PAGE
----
The Payson Police Department will host the 15th annual Canine Officer Survival Seminar this week, from July 16 to 19 at the Payson Multi Event Center.
Over the years, the event has resulted in significant profits for Payson area merchants and businesses, and indications are this year will be no different.
Expectations are for more than 100 teams from across the country to be in Payson for the event.
"Over the past 15 years, over 700 teams have attended this event here in Payson," said Payson Police Academy Coordinator Sgt. Rod Mamero. "This is a significant thing for the community."
A public demonstration will be held at no charge and is scheduled to start at the Event Center tonight, Tuesday, from 7 to 8 p.m., with gates opening at 6 p.m.
"This is our second year of doing the public demonstrations and last year was such a huge success that I am confident this year will be a really big one, too," Mamero said.
Public demonstrations of dog and handler skills were added to the event last year, Mamero said. "After about six years of people asking Payson Police to give demonstrations, we finally gave in to popular request last year and added them to the event."
Planned demonstrations include detection (finding drugs/contraband), suspect apprehension and obedience.
Payson Police said a "noticeable increase in police presence" can be expected by area residents and visitors during the training seminar, since officers from various agencies across the country will be flooding into the Payson area for the event.
All of the participants who stay in Payson will bring revenue for area businesses. Participants will need lodging, food, entertainment and possibly transportation to and from various locations -- all of which could translate into economic gain for Payson.
Mamero said the event is primarily attended by agencies from the Southwest region, but it is open to any agency in North America.
"We have had teams from all over the country, including from Canada, register to attend," Mamero said. "Right now, we have between 80 and 120 agencies just from the Southwest this year.
"We have instructors from 12 different agencies attending and while they are paid by their departments to attend the seminar, the Town of Payson pays absolutely nothing to have them come here and participate in the training and public demonstrations.
"There have been a couple over the years that we had no idea were going to attend. They have just showed up and registered when they got here."
Mamero also said training scenarios, which will not be open to the public, will be held at various area locations for attending teams July 16 to 19 and will include suspect apprehension, drug/contraband detection and discipline/obedience training.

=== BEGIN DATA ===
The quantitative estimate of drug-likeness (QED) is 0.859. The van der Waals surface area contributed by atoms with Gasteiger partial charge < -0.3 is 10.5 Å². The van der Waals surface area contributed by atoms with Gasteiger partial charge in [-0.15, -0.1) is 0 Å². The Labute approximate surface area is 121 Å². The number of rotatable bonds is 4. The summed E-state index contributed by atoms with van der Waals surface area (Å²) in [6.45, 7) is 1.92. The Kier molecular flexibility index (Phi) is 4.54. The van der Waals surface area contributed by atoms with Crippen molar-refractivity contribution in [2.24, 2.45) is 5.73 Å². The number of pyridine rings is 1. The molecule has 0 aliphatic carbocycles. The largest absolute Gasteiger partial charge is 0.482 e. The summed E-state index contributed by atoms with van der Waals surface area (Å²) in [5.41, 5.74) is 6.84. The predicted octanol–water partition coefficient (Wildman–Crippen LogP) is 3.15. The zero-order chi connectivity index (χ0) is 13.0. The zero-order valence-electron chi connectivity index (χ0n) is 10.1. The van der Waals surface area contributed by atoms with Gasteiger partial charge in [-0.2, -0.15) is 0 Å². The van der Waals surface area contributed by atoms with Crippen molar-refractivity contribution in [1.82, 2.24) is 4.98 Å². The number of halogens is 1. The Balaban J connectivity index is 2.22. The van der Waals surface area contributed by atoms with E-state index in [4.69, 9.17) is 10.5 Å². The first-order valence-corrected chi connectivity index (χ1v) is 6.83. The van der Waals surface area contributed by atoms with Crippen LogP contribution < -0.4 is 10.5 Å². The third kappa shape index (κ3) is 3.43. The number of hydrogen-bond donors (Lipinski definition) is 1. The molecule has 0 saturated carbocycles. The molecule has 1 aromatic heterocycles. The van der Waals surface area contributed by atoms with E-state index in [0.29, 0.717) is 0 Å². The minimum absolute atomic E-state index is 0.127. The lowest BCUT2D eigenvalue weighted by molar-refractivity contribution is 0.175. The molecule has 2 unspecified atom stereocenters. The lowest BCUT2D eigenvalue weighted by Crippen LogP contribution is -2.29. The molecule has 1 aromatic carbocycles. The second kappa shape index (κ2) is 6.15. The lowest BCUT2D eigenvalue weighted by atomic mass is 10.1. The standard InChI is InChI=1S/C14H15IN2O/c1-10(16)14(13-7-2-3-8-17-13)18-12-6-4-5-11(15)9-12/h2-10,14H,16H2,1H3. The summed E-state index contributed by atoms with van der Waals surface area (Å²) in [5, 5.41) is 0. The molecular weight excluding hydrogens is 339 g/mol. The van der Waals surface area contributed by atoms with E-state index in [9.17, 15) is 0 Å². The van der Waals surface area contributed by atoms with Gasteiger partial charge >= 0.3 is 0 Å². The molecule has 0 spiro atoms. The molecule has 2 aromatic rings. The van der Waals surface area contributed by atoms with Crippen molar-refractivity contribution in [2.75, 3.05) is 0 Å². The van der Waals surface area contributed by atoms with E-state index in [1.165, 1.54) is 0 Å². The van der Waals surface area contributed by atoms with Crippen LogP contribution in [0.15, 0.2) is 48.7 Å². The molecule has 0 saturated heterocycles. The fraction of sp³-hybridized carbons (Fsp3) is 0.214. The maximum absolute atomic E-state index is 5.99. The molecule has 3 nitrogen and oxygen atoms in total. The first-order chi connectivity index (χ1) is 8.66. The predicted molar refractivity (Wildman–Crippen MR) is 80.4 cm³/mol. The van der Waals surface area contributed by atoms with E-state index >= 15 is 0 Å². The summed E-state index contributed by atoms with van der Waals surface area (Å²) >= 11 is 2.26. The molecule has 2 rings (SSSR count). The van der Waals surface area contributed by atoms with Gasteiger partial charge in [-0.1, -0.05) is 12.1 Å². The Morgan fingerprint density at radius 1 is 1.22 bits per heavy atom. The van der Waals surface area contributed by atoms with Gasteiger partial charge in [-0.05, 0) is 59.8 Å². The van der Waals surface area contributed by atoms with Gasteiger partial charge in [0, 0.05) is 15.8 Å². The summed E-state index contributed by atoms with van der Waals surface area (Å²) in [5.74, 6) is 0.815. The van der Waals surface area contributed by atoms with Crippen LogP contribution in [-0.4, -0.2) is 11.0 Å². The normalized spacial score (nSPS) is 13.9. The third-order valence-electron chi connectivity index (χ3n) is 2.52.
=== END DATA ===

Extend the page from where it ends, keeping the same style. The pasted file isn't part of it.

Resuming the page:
Mamero said training for K-9 officers is just as rigorous as it is for their human counterparts.
"It's actually probably more stressful on the handlers than the dogs," he said. "(The dogs') tails are always wagging when they are in training. It's the human officers who come away from it all exhausted. The dogs are just having fun.
"Whether they are training or actually catching bad guys or finding drugs, whatever they are doing, their tails are wagging and you can tell they are having fun and love what they are doing."
Mamero said he got into K-9 training about 15 years ago.
"When I got into the K-9 units, (members of the Payson Police Department) had the idea in our heads for (the annual training seminar) and said to ourselves, ‘Payson is a nice place, let's do it.'"
"The K-9 officers you partner up with become just like any other police officer. You become very attached and protective of your partner."
K-9 units generally enjoy the same privileges and responsibilities as human police do, but with less of a budget.
"Our K-9 officers do get body armor or bulletproof vests, but those all come through donations from the public," Mamero said. "There is a young person in Tucson, I believe, who raises money every year on his own to purchase safety equipment for K-9 units in the state, but obviously the funds from that kind of source is very limited."
Mamero said body armor, whether used for K-9 units or human officers, must be replaced after any contact with a deadly weapon because the integrity of the armor could be compromised.
According to Mamero, body armor (for K-9s and humans) can cost as much as $4,000 to replace.
For more information on the event, call Mamero at (928) 474-5242 ext. 210.